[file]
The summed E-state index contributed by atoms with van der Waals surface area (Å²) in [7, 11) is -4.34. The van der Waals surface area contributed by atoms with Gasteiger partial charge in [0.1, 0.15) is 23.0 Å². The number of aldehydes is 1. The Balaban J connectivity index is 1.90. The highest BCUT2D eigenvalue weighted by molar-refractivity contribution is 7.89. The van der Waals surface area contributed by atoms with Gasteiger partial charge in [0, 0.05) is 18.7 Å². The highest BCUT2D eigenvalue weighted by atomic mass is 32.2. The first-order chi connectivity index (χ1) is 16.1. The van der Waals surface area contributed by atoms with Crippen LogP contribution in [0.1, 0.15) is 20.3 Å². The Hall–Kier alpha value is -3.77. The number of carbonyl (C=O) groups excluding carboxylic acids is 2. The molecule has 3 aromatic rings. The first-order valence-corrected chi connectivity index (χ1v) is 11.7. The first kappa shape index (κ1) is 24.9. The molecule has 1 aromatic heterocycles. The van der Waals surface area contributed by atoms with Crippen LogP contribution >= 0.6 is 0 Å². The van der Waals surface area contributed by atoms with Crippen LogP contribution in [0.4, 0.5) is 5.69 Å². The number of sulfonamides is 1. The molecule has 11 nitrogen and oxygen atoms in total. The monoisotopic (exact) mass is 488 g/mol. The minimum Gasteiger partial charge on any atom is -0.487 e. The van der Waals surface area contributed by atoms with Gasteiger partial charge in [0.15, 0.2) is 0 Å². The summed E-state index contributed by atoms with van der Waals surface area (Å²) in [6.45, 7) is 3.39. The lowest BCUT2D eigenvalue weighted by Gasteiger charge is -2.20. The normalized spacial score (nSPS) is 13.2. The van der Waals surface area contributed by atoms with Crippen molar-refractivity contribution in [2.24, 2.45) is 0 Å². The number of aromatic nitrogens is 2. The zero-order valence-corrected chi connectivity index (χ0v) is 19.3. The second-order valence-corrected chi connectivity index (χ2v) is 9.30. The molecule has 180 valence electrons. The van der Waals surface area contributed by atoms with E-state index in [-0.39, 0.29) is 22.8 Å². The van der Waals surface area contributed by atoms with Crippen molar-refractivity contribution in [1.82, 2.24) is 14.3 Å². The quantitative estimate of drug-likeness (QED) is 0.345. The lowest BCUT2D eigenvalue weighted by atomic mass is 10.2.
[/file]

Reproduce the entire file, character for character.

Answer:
The summed E-state index contributed by atoms with van der Waals surface area (Å²) in [7, 11) is -4.34. The van der Waals surface area contributed by atoms with Gasteiger partial charge in [0.1, 0.15) is 23.0 Å². The number of aldehydes is 1. The Balaban J connectivity index is 1.90. The highest BCUT2D eigenvalue weighted by molar-refractivity contribution is 7.89. The van der Waals surface area contributed by atoms with Gasteiger partial charge in [0, 0.05) is 18.7 Å². The highest BCUT2D eigenvalue weighted by atomic mass is 32.2. The first-order chi connectivity index (χ1) is 16.1. The van der Waals surface area contributed by atoms with Crippen LogP contribution in [0.1, 0.15) is 20.3 Å². The Hall–Kier alpha value is -3.77. The number of carbonyl (C=O) groups excluding carboxylic acids is 2. The molecule has 3 aromatic rings. The first-order valence-corrected chi connectivity index (χ1v) is 11.7. The first kappa shape index (κ1) is 24.9. The molecule has 1 aromatic heterocycles. The van der Waals surface area contributed by atoms with Crippen LogP contribution >= 0.6 is 0 Å². The van der Waals surface area contributed by atoms with Crippen LogP contribution in [0.4, 0.5) is 5.69 Å². The number of sulfonamides is 1. The molecule has 11 nitrogen and oxygen atoms in total. The monoisotopic (exact) mass is 488 g/mol. The minimum Gasteiger partial charge on any atom is -0.487 e. The van der Waals surface area contributed by atoms with Gasteiger partial charge in [0.15, 0.2) is 0 Å². The summed E-state index contributed by atoms with van der Waals surface area (Å²) in [6.45, 7) is 3.39. The lowest BCUT2D eigenvalue weighted by Gasteiger charge is -2.20. The normalized spacial score (nSPS) is 13.2. The van der Waals surface area contributed by atoms with Crippen molar-refractivity contribution in [2.24, 2.45) is 0 Å². The number of aromatic nitrogens is 2. The zero-order valence-corrected chi connectivity index (χ0v) is 19.3. The second-order valence-corrected chi connectivity index (χ2v) is 9.30. The molecule has 180 valence electrons. The van der Waals surface area contributed by atoms with E-state index in [-0.39, 0.29) is 22.8 Å². The van der Waals surface area contributed by atoms with Crippen molar-refractivity contribution in [1.82, 2.24) is 14.3 Å². The quantitative estimate of drug-likeness (QED) is 0.345. The lowest BCUT2D eigenvalue weighted by atomic mass is 10.2.